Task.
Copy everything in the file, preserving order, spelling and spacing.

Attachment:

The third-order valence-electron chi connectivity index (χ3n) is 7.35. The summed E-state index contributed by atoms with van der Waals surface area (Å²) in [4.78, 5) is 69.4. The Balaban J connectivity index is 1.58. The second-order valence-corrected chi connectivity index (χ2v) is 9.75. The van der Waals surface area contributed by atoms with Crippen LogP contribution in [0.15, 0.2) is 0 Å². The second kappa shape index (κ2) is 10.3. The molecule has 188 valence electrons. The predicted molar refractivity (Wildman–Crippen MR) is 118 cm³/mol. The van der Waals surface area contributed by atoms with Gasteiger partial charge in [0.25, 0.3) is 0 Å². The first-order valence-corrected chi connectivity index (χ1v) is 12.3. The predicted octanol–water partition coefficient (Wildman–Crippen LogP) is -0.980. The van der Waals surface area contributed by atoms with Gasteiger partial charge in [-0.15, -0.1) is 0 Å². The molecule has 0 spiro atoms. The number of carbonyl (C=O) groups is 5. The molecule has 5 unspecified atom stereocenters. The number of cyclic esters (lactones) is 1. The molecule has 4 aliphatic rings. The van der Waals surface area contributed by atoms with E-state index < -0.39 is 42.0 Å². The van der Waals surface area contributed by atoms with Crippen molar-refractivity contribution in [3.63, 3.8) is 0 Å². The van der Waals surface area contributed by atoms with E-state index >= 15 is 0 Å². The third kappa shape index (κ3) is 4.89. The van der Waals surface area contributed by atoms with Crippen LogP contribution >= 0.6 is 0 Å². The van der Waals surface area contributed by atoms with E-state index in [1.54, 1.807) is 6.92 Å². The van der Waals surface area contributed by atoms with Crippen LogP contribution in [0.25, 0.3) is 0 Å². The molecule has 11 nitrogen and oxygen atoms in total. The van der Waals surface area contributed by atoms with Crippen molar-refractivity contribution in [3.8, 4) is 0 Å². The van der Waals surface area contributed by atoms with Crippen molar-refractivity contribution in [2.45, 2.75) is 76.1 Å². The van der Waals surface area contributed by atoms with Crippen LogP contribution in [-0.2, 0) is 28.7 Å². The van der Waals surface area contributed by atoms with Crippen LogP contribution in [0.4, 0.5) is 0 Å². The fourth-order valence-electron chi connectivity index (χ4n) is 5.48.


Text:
The third-order valence-electron chi connectivity index (χ3n) is 7.35. The summed E-state index contributed by atoms with van der Waals surface area (Å²) in [4.78, 5) is 69.4. The Balaban J connectivity index is 1.58. The second-order valence-corrected chi connectivity index (χ2v) is 9.75. The van der Waals surface area contributed by atoms with Crippen LogP contribution in [0.15, 0.2) is 0 Å². The second kappa shape index (κ2) is 10.3. The molecule has 188 valence electrons. The predicted molar refractivity (Wildman–Crippen MR) is 118 cm³/mol. The van der Waals surface area contributed by atoms with Gasteiger partial charge in [0.25, 0.3) is 0 Å². The first-order valence-corrected chi connectivity index (χ1v) is 12.3. The predicted octanol–water partition coefficient (Wildman–Crippen LogP) is -0.980. The van der Waals surface area contributed by atoms with Gasteiger partial charge in [-0.15, -0.1) is 0 Å². The molecule has 0 spiro atoms. The number of carbonyl (C=O) groups is 5. The molecule has 5 unspecified atom stereocenters. The number of cyclic esters (lactones) is 1. The molecule has 4 aliphatic rings. The van der Waals surface area contributed by atoms with E-state index < -0.39 is 42.0 Å². The van der Waals surface area contributed by atoms with Crippen molar-refractivity contribution in [3.63, 3.8) is 0 Å². The van der Waals surface area contributed by atoms with E-state index >= 15 is 0 Å². The third kappa shape index (κ3) is 4.89. The van der Waals surface area contributed by atoms with Crippen LogP contribution >= 0.6 is 0 Å². The van der Waals surface area contributed by atoms with E-state index in [1.54, 1.807) is 6.92 Å². The van der Waals surface area contributed by atoms with Crippen LogP contribution in [0.25, 0.3) is 0 Å². The molecule has 11 nitrogen and oxygen atoms in total. The van der Waals surface area contributed by atoms with Crippen molar-refractivity contribution in [3.8, 4) is 0 Å². The van der Waals surface area contributed by atoms with Crippen molar-refractivity contribution in [2.45, 2.75) is 76.1 Å². The van der Waals surface area contributed by atoms with Crippen LogP contribution in [-0.2, 0) is 28.7 Å². The van der Waals surface area contributed by atoms with Crippen LogP contribution in [0.4, 0.5) is 0 Å². The fourth-order valence-electron chi connectivity index (χ4n) is 5.48.